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Urban Us Investment Memos
– One Wheel (Future Motion)
September 8, 2015
We’ve been trying to make sense of cities and food since we started Urban.Us. We’ve explored logistics components, but we’re convinced that all the elements of urban farming are aligned to compete with traditional farms.
We’re excited about another company we’ve come across. It has opted to remain in stealth mode because there has been a dramatic increase in visibility of various urban indoor farming projects over the last 12 months.
So, to understand the space, we’ll follow a slightly different introduction format. We’ll lay out our assumptions and ask you to tell us where we’re going wrong. And to help us understand the space in more detail, we’d love pointers to research or existing companies to analyze.
The sustained drought in California is a constant reminder of uncertainty related to weather. And yet, our current food supply is completely dependent on the weather. Sure we can rely on genetically modified corn to endure harsher environments, but what other strategies can we consider? The most notable opportunity appears to be… ignore the weather (or seasons, for that matter).
Initial results from indoor farming include more than 90% reduction in water use and growth times that are two and a half times faster than those of traditional outdoor farms. Then there is the ability to produce organically—that is, without the use of pesticides.
What about cost?
The biggest issue facing indoor farming has been cost inputs, including energy and labor. This matters less for high-priced crops like marijuana, but becomes more pronounced when you look at a crop like lettuce.
LEDs are transforming the energy equation for indoor farms. As their cost drops and efficiency improves, they’re a significant driver for the economics of indoor farming.
The other part of the equation is labor. While immigration and minimum wage debates probably help keep labor costs artificially low, larger-scale automation (think Tesla or a semiconductor plant) looks set to introduce a new level of efficiencies to drive down manufacturing costs.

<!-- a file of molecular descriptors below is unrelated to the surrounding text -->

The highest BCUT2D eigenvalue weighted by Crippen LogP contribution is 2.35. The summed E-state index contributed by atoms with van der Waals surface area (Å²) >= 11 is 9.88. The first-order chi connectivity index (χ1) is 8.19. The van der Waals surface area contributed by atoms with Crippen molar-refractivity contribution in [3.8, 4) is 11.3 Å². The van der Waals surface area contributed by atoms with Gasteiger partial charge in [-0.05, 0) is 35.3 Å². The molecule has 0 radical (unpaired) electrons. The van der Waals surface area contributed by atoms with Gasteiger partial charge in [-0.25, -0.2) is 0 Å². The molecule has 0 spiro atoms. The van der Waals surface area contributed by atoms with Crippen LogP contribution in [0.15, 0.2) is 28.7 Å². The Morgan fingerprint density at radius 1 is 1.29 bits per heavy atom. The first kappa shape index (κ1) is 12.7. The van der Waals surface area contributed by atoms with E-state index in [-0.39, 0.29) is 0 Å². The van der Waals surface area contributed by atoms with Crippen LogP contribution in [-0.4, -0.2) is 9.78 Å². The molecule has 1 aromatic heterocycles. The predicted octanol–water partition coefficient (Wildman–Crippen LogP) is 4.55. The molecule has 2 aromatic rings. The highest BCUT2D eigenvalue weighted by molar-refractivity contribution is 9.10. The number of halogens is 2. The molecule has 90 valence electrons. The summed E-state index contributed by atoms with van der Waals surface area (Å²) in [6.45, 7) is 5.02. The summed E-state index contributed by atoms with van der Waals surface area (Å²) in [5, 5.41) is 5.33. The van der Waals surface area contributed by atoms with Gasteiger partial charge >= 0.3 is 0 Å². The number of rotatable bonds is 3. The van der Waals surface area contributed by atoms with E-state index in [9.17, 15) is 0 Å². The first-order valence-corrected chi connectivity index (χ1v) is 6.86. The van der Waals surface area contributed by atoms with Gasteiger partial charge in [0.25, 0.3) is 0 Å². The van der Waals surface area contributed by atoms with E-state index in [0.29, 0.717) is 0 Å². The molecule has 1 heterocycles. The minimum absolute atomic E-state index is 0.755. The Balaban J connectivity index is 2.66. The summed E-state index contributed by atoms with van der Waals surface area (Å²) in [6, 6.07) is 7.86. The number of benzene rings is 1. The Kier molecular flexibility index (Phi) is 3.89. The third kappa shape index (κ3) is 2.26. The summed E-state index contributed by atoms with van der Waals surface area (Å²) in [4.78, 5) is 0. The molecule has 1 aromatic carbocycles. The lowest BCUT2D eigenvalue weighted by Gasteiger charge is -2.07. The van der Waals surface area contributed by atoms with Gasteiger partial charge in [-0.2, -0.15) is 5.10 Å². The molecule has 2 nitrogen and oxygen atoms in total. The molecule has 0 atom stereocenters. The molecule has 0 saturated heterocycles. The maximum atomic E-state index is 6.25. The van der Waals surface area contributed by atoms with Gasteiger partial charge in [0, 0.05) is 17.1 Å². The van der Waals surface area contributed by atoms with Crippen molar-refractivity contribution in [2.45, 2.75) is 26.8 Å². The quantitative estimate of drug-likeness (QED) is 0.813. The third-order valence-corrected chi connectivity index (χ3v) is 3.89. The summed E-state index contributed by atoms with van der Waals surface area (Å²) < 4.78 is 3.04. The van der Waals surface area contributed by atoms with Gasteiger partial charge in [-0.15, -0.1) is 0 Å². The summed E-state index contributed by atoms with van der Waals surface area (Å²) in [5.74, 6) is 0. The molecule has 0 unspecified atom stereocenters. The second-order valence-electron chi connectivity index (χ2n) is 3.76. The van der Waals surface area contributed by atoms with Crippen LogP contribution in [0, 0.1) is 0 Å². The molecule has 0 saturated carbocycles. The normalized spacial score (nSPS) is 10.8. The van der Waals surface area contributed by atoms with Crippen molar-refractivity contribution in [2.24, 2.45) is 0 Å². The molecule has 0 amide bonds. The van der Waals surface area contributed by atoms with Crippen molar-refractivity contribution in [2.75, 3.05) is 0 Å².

It’s not so much the direct costs as the consequences that add up. First, there is the issue of emissions. It’s much easier to convert an indoor farm to renewables than it is to convert fleets of trucks and aeroplanes. Then there are the penalties paid by the food itself. It has to be selected not for taste or nutrition, but for resilience to transport.
Bigger than Uber vs the TLC
Uber has become a great example of a technology firm running into entrenched interests. We expect that, as it scales, urban farming will run into the full force of entrenched interest surrounding the farming business, from seed designers to equipment vendors. This is never a reason for us to avoid a company or a space, but it’s simply worth noting.
We think that food production is going to look more and more like semiconductor manufacturing—increasingly automated environments that steadily help to drive down the costs of production and reducing weather risks. Siting these new farms near their point of consumption will help reduce waste and emissions, and provide new flexibility when food is not optimized for transport. While we expect a battle with traditional farming, as this model is proved out, it’s not a reason to shy away from the opportunity.
We’d love to understand your perspective so we can be smarter about finding the most promising opportunity for impact.